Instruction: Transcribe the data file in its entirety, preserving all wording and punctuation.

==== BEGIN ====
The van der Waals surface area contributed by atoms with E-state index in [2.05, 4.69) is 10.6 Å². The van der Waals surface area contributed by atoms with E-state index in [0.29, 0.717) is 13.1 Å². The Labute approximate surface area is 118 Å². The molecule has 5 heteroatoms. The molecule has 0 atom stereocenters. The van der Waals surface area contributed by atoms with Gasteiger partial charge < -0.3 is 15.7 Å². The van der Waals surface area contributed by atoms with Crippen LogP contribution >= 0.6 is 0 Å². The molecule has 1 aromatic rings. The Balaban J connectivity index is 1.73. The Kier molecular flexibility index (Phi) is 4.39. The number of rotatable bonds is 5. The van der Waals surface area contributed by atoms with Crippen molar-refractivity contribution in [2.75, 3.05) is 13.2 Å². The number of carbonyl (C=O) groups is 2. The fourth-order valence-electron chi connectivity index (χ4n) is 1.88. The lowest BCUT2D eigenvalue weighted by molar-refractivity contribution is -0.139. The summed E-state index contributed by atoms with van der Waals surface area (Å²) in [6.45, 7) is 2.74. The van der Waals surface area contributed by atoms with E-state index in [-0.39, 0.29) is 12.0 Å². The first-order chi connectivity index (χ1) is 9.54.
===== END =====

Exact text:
The van der Waals surface area contributed by atoms with E-state index in [2.05, 4.69) is 10.6 Å². The van der Waals surface area contributed by atoms with E-state index in [0.29, 0.717) is 13.1 Å². The Labute approximate surface area is 118 Å². The molecule has 5 heteroatoms. The molecule has 0 atom stereocenters. The van der Waals surface area contributed by atoms with Gasteiger partial charge < -0.3 is 15.7 Å². The van der Waals surface area contributed by atoms with Crippen LogP contribution >= 0.6 is 0 Å². The molecule has 1 aromatic rings. The Balaban J connectivity index is 1.73. The Kier molecular flexibility index (Phi) is 4.39. The number of rotatable bonds is 5. The van der Waals surface area contributed by atoms with Crippen molar-refractivity contribution in [2.75, 3.05) is 13.2 Å². The number of carbonyl (C=O) groups is 2. The fourth-order valence-electron chi connectivity index (χ4n) is 1.88. The lowest BCUT2D eigenvalue weighted by molar-refractivity contribution is -0.139. The summed E-state index contributed by atoms with van der Waals surface area (Å²) in [6.45, 7) is 2.74. The van der Waals surface area contributed by atoms with E-state index in [-0.39, 0.29) is 12.0 Å². The first-order chi connectivity index (χ1) is 9.54.